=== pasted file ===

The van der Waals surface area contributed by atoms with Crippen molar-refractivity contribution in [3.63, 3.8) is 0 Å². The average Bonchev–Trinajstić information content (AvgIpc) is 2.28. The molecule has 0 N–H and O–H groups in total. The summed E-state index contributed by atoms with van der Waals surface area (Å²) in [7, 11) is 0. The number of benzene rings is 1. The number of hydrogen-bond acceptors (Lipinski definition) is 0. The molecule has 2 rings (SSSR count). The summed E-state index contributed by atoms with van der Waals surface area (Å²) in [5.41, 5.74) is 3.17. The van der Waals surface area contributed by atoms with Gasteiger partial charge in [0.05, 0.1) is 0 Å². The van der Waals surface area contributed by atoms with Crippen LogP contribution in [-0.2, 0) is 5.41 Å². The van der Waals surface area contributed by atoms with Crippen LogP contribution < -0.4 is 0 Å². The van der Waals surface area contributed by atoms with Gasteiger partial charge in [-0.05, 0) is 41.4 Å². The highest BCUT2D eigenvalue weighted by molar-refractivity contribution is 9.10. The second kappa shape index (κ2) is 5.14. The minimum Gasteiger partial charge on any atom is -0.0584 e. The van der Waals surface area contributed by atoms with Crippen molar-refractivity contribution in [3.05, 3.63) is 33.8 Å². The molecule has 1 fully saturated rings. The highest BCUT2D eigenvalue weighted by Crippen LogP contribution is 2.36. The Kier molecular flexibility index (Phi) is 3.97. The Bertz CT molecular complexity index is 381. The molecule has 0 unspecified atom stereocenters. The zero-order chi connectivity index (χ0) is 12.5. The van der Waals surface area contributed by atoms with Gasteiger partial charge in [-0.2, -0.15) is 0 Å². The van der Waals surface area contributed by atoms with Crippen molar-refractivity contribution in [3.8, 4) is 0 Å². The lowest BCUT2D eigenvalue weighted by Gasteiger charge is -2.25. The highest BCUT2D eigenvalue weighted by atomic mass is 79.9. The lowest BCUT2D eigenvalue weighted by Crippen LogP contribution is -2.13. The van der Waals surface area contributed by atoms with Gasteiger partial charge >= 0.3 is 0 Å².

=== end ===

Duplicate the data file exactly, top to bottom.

The van der Waals surface area contributed by atoms with Crippen molar-refractivity contribution in [3.63, 3.8) is 0 Å². The average Bonchev–Trinajstić information content (AvgIpc) is 2.28. The molecule has 0 N–H and O–H groups in total. The summed E-state index contributed by atoms with van der Waals surface area (Å²) in [7, 11) is 0. The number of benzene rings is 1. The number of hydrogen-bond acceptors (Lipinski definition) is 0. The molecule has 2 rings (SSSR count). The summed E-state index contributed by atoms with van der Waals surface area (Å²) in [5.41, 5.74) is 3.17. The van der Waals surface area contributed by atoms with Gasteiger partial charge in [0.05, 0.1) is 0 Å². The van der Waals surface area contributed by atoms with Crippen LogP contribution in [-0.2, 0) is 5.41 Å². The van der Waals surface area contributed by atoms with Crippen LogP contribution < -0.4 is 0 Å². The van der Waals surface area contributed by atoms with Gasteiger partial charge in [-0.05, 0) is 41.4 Å². The highest BCUT2D eigenvalue weighted by molar-refractivity contribution is 9.10. The second kappa shape index (κ2) is 5.14. The minimum Gasteiger partial charge on any atom is -0.0584 e. The van der Waals surface area contributed by atoms with Crippen molar-refractivity contribution in [3.05, 3.63) is 33.8 Å². The molecule has 1 fully saturated rings. The highest BCUT2D eigenvalue weighted by Crippen LogP contribution is 2.36. The Kier molecular flexibility index (Phi) is 3.97. The Bertz CT molecular complexity index is 381. The molecule has 0 unspecified atom stereocenters. The zero-order chi connectivity index (χ0) is 12.5. The van der Waals surface area contributed by atoms with Gasteiger partial charge in [-0.2, -0.15) is 0 Å². The van der Waals surface area contributed by atoms with Crippen molar-refractivity contribution in [3.8, 4) is 0 Å². The lowest BCUT2D eigenvalue weighted by Gasteiger charge is -2.25. The highest BCUT2D eigenvalue weighted by atomic mass is 79.9. The lowest BCUT2D eigenvalue weighted by Crippen LogP contribution is -2.13. The van der Waals surface area contributed by atoms with Gasteiger partial charge >= 0.3 is 0 Å².